Review: Heroine, VAULT Festival

Lizzie Milton’s insightful and amusing deep dive into folklore comes up with the goods in Heroine at the VAULT Festival

“You can be a heroine and still have a way to go yet”

Enrique Iglesias could be one for you, Mariah Carey thinks you are one; and so did David Bowie. Popular culture lacks no paeans for heroes but when it comes to celebrating heroines, the well seems to run a little dry (and no, it’s not just because it is a more difficult rhyme…!) Snatchback and Joyous Gard’s Heroine looks to redress that balance just a little as it delves into folkloric traditions from around the globe to celebrate the unsung.

Written by Lizzie Milton (10) and directed by Asia Osborne (Call Me Fury and The Teind), the show puts its women front and centre as we meet Mother, Maid and Crone who are here to take us on a storytelling odyssey. And as we journey from West African tales to Aztec traditions, from Celtic mysteries to Inuit romance, there’s a funny and frank appraisal of role of women in these stories and what they often have to endure in the name of the patriarchy.

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10 questions for 10 years – Nastazja Somers

A self-described “European theatre maker infesting British theatre”,  Nastazja Somers pauses the patriarchy-toppling for just long enough to answer Ten Questions for Ten Years 

Review: 10, VAULT Festival

Theatre continues to lead the way in the feminist recasting of history as Lizzie Milton’s 10 introduces more forgotten heroines at the VAULT Festival

“Does that count for nothing?
Do I count for nothing”

Stuck at Six? Try 10. The truth is, sadly, that there are endless women whose histories have been misrepresented, or not even told but thankfully, there does seem to be a desire to tell those stories right now, accompanied by an appetite for them to be seen. Six is nominated for five Oliviers, Emilia has transferred into the West End and other shows at the VAULT such as The Limit have also got in on the act.

And why wouldn’t this be the case. Pretty much half of history has gone untold, unexplored, under-represented in our textbooks and in our culture, so it stands to reason that there’s acres of potential here. Lizzie Milton’s 10 identifies ten such women from across the centuries and across many disciplines, from medieval Mercian queens to Second World War heroines, abolitionists to painters, this is our real history. Continue reading “Review: 10, VAULT Festival”

2019 VAULT Festival – 20 shows to see

With less than a week to go before the 2019 VAULT Festival opens, I wade my way through the catalogue and come up with 20 shows I think you should catch – in their own words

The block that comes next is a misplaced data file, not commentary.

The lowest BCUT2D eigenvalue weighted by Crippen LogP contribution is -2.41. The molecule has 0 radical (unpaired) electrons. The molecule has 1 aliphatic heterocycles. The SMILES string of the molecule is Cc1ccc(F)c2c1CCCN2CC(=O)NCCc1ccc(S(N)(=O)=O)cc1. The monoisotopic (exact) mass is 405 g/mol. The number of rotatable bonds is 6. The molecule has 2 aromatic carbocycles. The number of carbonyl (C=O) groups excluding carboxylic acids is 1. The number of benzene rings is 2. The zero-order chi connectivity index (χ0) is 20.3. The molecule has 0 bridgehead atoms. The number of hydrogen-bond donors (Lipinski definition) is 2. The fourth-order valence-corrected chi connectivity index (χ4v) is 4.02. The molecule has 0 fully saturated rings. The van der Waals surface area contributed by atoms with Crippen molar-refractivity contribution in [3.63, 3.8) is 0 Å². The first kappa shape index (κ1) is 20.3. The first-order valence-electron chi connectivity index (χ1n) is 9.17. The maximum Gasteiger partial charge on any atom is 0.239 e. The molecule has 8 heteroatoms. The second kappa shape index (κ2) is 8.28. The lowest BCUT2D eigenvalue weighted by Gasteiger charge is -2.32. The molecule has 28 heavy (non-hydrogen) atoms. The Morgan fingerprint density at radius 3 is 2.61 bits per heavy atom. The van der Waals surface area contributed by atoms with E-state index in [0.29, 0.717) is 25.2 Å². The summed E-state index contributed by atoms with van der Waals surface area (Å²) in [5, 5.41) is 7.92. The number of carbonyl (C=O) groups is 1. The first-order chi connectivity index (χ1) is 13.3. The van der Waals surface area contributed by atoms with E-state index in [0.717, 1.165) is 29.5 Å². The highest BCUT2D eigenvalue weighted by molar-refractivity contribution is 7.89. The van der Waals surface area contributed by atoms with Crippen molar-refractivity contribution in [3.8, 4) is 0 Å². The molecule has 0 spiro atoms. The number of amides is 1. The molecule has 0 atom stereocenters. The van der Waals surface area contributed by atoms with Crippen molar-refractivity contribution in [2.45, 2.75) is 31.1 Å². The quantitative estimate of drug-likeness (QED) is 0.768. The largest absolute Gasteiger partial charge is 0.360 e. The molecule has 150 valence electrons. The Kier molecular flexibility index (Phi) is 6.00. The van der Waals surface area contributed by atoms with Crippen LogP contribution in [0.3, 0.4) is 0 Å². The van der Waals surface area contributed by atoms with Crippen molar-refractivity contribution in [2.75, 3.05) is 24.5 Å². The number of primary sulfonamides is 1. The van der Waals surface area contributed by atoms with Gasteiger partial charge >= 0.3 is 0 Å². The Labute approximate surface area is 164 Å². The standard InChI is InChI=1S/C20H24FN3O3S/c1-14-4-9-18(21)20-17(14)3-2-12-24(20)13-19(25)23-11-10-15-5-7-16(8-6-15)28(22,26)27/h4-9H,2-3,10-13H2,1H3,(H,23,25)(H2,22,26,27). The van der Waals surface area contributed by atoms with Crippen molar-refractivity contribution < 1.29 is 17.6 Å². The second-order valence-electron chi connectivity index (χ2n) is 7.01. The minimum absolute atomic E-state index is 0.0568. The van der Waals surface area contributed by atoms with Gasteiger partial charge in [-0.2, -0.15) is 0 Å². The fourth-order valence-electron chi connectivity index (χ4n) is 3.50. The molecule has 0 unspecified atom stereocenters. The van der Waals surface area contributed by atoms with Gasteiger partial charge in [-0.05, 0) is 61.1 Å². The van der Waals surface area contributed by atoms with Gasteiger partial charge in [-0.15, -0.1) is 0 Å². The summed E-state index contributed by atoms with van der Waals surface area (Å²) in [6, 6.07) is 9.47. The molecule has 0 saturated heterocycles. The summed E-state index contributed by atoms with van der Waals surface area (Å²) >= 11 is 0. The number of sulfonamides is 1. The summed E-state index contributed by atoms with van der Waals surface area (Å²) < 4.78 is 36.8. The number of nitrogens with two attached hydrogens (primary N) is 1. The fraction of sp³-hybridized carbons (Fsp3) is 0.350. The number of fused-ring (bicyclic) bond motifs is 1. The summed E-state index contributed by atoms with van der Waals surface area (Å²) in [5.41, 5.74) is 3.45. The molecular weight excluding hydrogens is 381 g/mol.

Now in its seventh year, VAULT Festival returns this year from 23rd January to 17th March with a broad and diverse programme of more than 400 shows in a range of atmospheric venues throughout Waterloo. And as ever, the remit is to be as big and bold as impossible, with the festival featuring theatre, comedy, cabaret, immersive experiences, late night parties, and much more besides.

It can be a little overwhelming to figure out what you want to see, the majority of shows run for a week (Wednesday to Sunday) so you’ll need to move pretty sharpish once you’ve decided – there’s the VAULT Combo deal which saves you money booking more than one show, and some 241 deals available through the Stagedoor app. And to help you, I’ve identified 20 shows (and it could have been so many more!) that appealed to me and asked them to sell themselves in 10 words or less in order to grab your attention.  Continue reading “2019 VAULT Festival – 20 shows to see”

Round-up of news and treats and other interesting things

In Bechdel Testing LifeBechdel Theatre presents four short plays by Isley Lynn, Rabiah Hussain, Guleraana Mir, and Lizzie Milton. Each play is inspired by a real-life conversation between women.
 
The Experiment:
Inspired by the famous Bechdel Test, which asks: “Are there two female characters? Do they talk to each other? About something other than a man?”, women were asked to record their own conversations with each other – to pass the Bechdel Test in real life.
 
Their recordings were then given to a team of fantastic female playwrights.
 
The Result:
Four new plays exploring the relationships that make up our daily lives but are less often represented in fiction.
 
Bechdel Testing Life is a celebration of the complex, intimate, hilarious, and genius conversations that take place when women get together. It plays at the Bunker Theatre on 22nd and 23rd July.

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